It's Ok to Get Trashy: An Essay on Leaving No Trace

I watched the guy put his beer can in the snow bank at Ouray Ice Park and walk away. “Are you serious!” I shouted after him, not even registering how upset I was. The man and the woman with him turned around and looked at me as I held up his beer can, my eyes wide and my appearance roughly resembling the younger brother in “A Christmas Story” (think immobile michelin man). I couldn’t get any more words out, I was dumbfounded and angry. My boyfriend and the rest of the group told him that it wasn’t cool and the we all had to do our part, all in a much nicer tone than my high pitched shriek of righteous environmental anger.

This was one of those moments where my entire attitude about the world changed. Since this moment I’ve picked up trash everywhere I go to enjoy being outside. It’s not always easy. I’ve stuck my hand into hollow trunks, shaking in fear that a snake was waiting in the dark spaces to jump out and bite me. I’ve crawled around on the ground below a climb collecting metallic star confetti for over an hour. I’ve stopped every few feet hiking to pick up tiny pieces of food wrappers. I’ve packed out grocery bags that did not smell like squashed lunch and held onto them till I could reach a trashcan in the nearest city. I don’t often get thanked for doing these things, and a lot of times I don’t really want to carry someone’s dog poo, but I do it because I love these wild places.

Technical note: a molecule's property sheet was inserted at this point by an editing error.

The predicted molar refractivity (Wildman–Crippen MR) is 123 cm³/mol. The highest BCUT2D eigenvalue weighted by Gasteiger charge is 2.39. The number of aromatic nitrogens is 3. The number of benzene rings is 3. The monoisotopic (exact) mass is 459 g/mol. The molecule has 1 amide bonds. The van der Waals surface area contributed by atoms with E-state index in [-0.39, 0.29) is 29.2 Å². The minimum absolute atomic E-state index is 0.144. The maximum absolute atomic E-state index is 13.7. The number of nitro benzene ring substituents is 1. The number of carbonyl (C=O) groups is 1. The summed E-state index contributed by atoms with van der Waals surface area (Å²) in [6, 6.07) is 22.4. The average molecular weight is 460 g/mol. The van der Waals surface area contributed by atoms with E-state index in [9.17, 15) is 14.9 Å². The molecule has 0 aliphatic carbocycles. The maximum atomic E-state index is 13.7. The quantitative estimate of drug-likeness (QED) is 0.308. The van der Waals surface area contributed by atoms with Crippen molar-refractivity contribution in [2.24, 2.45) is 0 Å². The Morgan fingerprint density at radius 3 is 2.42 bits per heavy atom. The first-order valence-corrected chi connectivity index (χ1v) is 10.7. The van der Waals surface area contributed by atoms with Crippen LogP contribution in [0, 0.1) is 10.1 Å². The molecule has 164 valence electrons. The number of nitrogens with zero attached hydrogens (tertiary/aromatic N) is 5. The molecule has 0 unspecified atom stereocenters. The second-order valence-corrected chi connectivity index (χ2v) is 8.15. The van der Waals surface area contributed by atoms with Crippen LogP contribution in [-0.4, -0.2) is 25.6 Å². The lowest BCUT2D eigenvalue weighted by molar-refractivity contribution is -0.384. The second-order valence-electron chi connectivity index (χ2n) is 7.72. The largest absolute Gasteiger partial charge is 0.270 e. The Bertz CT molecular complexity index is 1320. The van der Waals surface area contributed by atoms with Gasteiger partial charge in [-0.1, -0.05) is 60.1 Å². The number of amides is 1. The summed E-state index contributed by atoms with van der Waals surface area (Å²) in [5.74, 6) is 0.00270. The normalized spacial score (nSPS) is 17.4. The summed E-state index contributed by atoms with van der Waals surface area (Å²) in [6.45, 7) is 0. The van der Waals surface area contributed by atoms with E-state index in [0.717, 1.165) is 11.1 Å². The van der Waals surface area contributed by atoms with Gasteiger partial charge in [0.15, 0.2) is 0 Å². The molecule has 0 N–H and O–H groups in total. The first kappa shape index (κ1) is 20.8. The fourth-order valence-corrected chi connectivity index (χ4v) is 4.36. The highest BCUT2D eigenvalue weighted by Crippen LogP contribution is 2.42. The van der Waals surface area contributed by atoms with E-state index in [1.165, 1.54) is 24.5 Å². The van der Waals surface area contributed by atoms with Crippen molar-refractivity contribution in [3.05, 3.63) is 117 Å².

Why is this important? Not only do I want to leave these places better than I found them, but I want to set an example for those around me and everyone after me. Pack it out. According to statistics in Outside Magazine, “The National Park Service (NPS) and its 273.6 million annual visitors generate more than 100 million pounds of waste each year, and that doesn’t include the trash generated by the concessionaires that operate the lodges, transportation services, and dining facilities.” Leave No Trace, the company responsible for getting out the message to so many outdoor enthusiasts has developed seven principles for individuals to abide by in an effort to minimize our human impact on these beautiful places.


These principles may seem daunting, limiting, and exhausting but the costs of not following them is great. I’ve been guilty of camping on whatever is flat, not thinking about the damage I’m doing, or walking along a muddy trail or river bank which can lead to erosion. According to research collected by Leave No Trace , “Extensive social trails in some high-use areas near rivers have led to increased bank erosion, channel width, and sediment transport. [...] A study on camping impacts to vegetation found that it would take about eight years for sites camped on for four nights to completely recover their vegetation cover.”

We all have to do our part. We all have to share in the burden. We all have to pick up after ourselves and each other. Our planet is absolutely incredible, offering a wide range of different places for humans to experience everything this wild place has to offer. From the cliffs in Yosemite to the deserts of Utah to the glaciers of Alaska to our own neighborhood parks, we should all do our best to make these places a little bit better so that they last a little bit longer.

Words by Alma Baste, FC Field Rep | Love Your Mother art available as a tee here.

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